Asexually Reproducing Flowering Plants

In asexually reproducing plants, the male and female parts are produced in the same flower. A flower with both male and female parts is called "hermaphorditic." This type of flower reproduces through seeds and pollen. In the initial "male phase," only the anthers are exposed. Once the plant matures into the "female phase," the anthers and the stigmas are exposed, and the anthers are covered with pollen.

Magnolia Virginiana

The Magnolia virginiana, also known as the sweetbay magnolia, is a medium size ornamental tree with multiple trunks. The tree grows up to 20 feet high with a 15-foot wide crown. If grown in Northern climates, its growth is slow, but in the south, its growth rate is rapid. The magnolia prefers acidic soil, but does well in other types of soil and in most pH ranges. The soil should be moist and rich. Like all hermaphorditic plants, the magnolia propagates by seed, but can also be propagated by rooted stem cuttings. The foliage is shiny green, and is silvery green under the leaves. Depending on the location, it is semi-evergreen to deciduous. In Northern climates, the leaves turn chartreuse in the fall. The flowers are creamy white, and open from late May to June. The fruit of the tree is green, and turn chartreuse in the fall. The seeds are bright reddish orange.

Red Buckeye

The red buckeye (Aesculus pavia) is sometimes known as the scarlet buckeye. It thrives in United States Department of Agriculture hardiness zones 4 through 8. It is a deciduous tree that prefers sun to partial shade and moist, well-drained soil. It does not tolerate drought. Though the red buckeye grows up to 30 feet in height, 20 feet is more commonly seen. The crown grows out to 20 feet. The red buckeye leaves grow up to 6 inches long, and grow in groups of five to seven leaflets. The leaves are dark green, and drop of early in the fall, with no major color change. The flowers have 6-inch panicles that are salmon to medium red.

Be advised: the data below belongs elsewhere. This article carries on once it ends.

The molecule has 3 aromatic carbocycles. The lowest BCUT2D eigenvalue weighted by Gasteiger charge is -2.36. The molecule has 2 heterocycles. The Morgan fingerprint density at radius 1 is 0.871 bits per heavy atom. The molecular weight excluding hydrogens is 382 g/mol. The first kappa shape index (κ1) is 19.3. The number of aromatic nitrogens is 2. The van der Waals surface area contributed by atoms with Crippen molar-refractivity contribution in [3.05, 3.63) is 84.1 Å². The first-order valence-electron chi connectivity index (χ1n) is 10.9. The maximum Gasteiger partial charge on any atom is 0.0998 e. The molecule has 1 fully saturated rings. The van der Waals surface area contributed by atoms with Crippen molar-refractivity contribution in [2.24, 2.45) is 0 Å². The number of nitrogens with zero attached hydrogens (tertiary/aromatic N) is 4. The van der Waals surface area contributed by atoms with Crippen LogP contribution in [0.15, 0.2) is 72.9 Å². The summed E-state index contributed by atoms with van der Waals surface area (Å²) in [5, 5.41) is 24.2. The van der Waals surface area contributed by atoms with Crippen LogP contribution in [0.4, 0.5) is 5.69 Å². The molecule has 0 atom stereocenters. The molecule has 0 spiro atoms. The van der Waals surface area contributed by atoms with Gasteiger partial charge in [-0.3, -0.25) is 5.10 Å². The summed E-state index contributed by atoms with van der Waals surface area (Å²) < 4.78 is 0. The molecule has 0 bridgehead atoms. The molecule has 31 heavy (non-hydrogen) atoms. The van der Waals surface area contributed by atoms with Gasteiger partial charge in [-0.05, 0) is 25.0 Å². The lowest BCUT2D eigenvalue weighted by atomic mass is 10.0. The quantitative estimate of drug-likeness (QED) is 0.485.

Horsechestnut

The common horsechestnut (Aesculus hippocastanum) thrives in only USDA hardiness zone 3, and is a large, deciduous tree that grows up to 75 feet high with a rounded crown. The leaflets grow up to 10 inches long, and are in groups of seven. The fall color is inconsequential--just an "ugly" yellow or brown. The flowers bloom in May, and are very showy. They are white and have yellow and red at the base. The fruit grows up to 2 ½ inches in diameter and each capsule has one or two seeds. The horsechestnut prefers full sun, and moist, well-drained soil. The leaves tend to scorch in hot, dry locations, so plant it in an area that gets mostly morning sun if your location is how and dry.

Keywords: asexual plants, hermaphrodite plants, horsechestnut

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Cayden Conor is a family law paralegal who writes on various subjects including dogs, cockatoos and cooking. She has over 15 years of experience as a paralegal, and has been writing professionally for three years. Conor has a paralegal degree and majored in criminology, computer science (programming emphasis) and education.